In Thimphu town, I often visit handcraft shops – looking at beautiful handcrafts never gets me bored. When I am with my Wheaton friends, people working for a shop usually stand or sit still, look at us steadily for maybe five to ten seconds, and smile. On the other hand, when I go to these shops alone, they have a totally different reaction; this is most likely because I look like a local Bhutanese person because of my Asian face. The interesting thing is that once I start speaking English, say, “Excuse me, how much is this?” they look surprised and tell me a price in a small voice. Looking at their reaction, I secretly say, “Yes, that is right, I am fake, I am not Bhutanese…” in my mind.
Similarly, when I walk alone in town, the local Bhutanese people often talk to me in Dzongkha. The other day, because we take a weekly Dzongkha class here at RTC, I proudly said, “Nga Dzongkha mi shi (I do not know Dzongkha).” The person made a very confused face expression, and left. Despite my excitement I felt that I could try my Dzongkha skill, I thought I did something incredibly embarrassing. Since then, I just say “I do not know Dzongkha, sorry,” in English with the clearest pronunciation that I can do.
It has been surprising for me that the local Bhutanese people in town and even some RTC students tell me, “I thought you were from Bhutan only,” because I still feel like I look funny in kira and do not act ‘Bhutanese’ enough. Until I started writing this blog entry, I was unaware of how I answer the same sentence to those who make “I thought you were Bhutanese” comment; I always reply, “If I could speak Dzongkha fluently.” I guess this instant reaction reveals how I am concerned with the language barrier I feel here, because I do know that I can be much closer to the people if I have enough fluency in Dzongkha.
I am sure that each of Wheaton students here has been experiencing different kinds of barriers that we feel between us (chilips) and them (locals). I bet one of the biggest barriers is our foreign appearance, which stands out no matter what. In my case, my Asian appearance has certainly helped me interact more with Bhutanese people in a way that they seem to feel more approachable to me.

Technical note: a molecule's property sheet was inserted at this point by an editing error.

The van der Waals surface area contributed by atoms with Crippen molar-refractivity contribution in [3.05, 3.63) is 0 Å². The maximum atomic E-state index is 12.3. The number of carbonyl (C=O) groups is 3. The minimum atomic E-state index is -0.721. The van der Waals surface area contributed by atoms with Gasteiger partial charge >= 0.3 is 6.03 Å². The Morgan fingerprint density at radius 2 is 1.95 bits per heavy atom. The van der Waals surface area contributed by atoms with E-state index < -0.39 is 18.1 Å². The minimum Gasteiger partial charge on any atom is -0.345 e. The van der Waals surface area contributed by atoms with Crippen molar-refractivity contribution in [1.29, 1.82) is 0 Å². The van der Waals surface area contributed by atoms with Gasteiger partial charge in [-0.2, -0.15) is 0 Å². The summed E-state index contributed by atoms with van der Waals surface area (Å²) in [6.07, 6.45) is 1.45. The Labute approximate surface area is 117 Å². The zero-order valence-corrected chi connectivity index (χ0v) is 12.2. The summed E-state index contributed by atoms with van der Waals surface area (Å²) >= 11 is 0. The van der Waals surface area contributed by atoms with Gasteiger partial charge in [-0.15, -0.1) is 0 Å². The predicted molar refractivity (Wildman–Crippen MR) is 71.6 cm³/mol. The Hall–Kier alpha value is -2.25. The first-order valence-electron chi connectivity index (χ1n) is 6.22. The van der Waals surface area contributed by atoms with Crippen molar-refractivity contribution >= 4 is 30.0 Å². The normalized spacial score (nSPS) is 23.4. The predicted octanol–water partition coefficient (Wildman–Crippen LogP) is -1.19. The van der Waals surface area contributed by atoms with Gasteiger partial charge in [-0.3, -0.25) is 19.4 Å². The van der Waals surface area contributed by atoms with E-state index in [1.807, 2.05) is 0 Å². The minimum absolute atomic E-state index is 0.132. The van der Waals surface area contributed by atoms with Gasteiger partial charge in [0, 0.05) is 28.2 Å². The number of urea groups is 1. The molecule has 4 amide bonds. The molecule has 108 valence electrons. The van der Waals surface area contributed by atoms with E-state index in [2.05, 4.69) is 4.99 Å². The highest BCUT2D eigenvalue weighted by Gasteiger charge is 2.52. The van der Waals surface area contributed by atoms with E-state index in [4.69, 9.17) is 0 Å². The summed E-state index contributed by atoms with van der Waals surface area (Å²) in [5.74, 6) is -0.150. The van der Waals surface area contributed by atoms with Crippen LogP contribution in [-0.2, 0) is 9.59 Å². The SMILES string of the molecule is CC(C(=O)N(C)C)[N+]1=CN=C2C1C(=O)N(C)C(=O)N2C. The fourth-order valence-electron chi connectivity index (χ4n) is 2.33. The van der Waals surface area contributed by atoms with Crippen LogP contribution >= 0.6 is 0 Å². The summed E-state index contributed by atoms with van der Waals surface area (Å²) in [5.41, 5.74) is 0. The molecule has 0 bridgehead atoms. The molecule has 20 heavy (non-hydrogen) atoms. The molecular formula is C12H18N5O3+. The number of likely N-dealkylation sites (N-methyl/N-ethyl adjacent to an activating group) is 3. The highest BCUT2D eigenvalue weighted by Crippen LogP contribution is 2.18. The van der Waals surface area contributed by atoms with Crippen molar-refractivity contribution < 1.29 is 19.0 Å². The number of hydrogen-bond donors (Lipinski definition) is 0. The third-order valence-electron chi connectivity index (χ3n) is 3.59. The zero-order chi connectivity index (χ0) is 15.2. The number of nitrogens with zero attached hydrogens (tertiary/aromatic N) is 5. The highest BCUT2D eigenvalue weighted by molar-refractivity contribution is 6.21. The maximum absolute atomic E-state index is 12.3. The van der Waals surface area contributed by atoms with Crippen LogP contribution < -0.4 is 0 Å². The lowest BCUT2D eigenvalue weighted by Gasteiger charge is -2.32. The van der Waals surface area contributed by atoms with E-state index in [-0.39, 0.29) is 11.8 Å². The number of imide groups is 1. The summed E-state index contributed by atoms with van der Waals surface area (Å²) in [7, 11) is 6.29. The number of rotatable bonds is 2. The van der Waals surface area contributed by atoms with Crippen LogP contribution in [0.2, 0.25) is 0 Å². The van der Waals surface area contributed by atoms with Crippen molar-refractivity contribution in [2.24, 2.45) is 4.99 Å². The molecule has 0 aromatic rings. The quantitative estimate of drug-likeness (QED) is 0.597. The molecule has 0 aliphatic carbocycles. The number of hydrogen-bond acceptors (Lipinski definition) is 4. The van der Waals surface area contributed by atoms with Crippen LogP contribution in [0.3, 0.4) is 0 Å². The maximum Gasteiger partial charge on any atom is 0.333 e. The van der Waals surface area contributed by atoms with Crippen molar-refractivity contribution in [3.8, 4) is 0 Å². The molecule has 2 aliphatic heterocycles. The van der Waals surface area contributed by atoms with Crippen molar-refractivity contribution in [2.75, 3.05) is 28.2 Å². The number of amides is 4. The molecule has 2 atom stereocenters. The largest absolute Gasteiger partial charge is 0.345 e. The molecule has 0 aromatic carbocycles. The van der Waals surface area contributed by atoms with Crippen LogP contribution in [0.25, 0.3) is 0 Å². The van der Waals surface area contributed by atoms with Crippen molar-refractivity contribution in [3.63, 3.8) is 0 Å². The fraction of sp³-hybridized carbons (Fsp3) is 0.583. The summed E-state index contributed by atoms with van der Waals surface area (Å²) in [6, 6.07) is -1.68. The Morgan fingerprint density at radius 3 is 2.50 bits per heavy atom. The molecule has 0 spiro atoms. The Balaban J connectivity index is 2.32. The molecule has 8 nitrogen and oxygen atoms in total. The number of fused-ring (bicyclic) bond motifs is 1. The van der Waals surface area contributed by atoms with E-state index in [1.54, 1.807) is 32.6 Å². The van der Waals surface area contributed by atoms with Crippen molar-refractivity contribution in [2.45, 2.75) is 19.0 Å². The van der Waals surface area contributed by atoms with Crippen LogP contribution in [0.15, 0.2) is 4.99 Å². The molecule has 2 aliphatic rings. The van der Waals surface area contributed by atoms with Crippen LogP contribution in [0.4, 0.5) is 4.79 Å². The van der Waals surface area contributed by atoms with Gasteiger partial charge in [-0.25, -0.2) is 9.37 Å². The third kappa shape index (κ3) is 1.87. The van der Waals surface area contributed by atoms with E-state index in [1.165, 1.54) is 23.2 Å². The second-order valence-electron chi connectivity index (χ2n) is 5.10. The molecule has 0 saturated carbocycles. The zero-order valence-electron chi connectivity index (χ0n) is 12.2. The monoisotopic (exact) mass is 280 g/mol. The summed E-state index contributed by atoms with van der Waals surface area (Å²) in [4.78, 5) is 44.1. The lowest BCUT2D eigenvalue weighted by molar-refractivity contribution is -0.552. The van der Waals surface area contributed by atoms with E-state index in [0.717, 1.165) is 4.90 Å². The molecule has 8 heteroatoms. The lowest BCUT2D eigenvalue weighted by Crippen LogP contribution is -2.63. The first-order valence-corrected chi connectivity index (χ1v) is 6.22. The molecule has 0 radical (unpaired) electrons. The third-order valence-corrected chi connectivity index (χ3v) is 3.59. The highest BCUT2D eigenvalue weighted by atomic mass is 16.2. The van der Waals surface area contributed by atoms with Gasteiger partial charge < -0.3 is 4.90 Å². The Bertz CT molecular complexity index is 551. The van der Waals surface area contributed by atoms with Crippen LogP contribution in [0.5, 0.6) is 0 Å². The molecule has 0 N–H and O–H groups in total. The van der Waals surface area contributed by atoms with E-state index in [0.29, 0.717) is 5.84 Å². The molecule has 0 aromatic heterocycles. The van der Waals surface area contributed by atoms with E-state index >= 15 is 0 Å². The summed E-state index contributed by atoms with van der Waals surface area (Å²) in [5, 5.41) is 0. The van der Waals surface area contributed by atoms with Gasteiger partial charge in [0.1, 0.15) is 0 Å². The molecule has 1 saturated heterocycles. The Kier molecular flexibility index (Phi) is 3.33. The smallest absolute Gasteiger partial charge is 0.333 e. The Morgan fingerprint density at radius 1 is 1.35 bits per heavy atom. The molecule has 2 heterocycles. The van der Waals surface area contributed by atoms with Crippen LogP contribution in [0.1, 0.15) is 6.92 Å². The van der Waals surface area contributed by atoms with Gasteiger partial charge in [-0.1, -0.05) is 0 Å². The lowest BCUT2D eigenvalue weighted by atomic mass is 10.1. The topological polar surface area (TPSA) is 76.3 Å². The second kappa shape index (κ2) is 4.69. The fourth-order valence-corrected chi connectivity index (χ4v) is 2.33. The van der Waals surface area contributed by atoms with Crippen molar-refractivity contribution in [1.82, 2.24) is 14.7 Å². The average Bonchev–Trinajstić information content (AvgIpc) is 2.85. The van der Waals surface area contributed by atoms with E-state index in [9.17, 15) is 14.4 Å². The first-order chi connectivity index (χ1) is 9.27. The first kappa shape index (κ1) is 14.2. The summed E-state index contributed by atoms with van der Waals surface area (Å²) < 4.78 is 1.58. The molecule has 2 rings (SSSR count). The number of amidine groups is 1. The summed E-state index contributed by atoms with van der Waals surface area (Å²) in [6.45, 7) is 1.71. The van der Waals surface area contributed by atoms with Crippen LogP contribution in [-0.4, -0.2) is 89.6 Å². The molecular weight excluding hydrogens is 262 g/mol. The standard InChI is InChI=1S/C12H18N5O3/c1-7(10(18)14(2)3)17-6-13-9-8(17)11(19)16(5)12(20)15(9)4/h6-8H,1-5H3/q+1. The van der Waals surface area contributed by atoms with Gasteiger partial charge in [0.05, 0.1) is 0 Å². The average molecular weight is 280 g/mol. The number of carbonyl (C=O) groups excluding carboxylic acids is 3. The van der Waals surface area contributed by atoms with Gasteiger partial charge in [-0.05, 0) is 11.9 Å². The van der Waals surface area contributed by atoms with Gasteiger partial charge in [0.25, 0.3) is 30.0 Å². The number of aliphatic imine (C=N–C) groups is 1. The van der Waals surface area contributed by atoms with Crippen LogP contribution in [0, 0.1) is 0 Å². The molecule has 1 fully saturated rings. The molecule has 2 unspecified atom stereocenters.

However, I still feel puzzled with the fact that I am considered a Bhutanese woman due to my appearance, because I believe, ideally speaking, my ‘Bhutaneseness’ has to be present not only externally, but also internally. And I think that if my ‘Bhutaneseness’ came from inside me, that is the time when I finally could understand Bhutanese culture.
Because we Wheaton students think it is important to experience ‘Bhutanese ways of knowing and understanding their cultures,’ at RTC, we are strongly encouraged to wear kira and gho. I feel nice when doing the same thing as what other Bhutanese students do here; however, I also feel that if their culture can be understood by merely wearing a traditional dress, nothing will be complicated in this world. I do not know how much I can be Bhutanese only within four months in this program. Appearance is an easy first step to take to get closer to Bhutanese people. I, fortunately having my Asian face as an advantage, would like to challenge myself to be real Bhutanese in the last one month.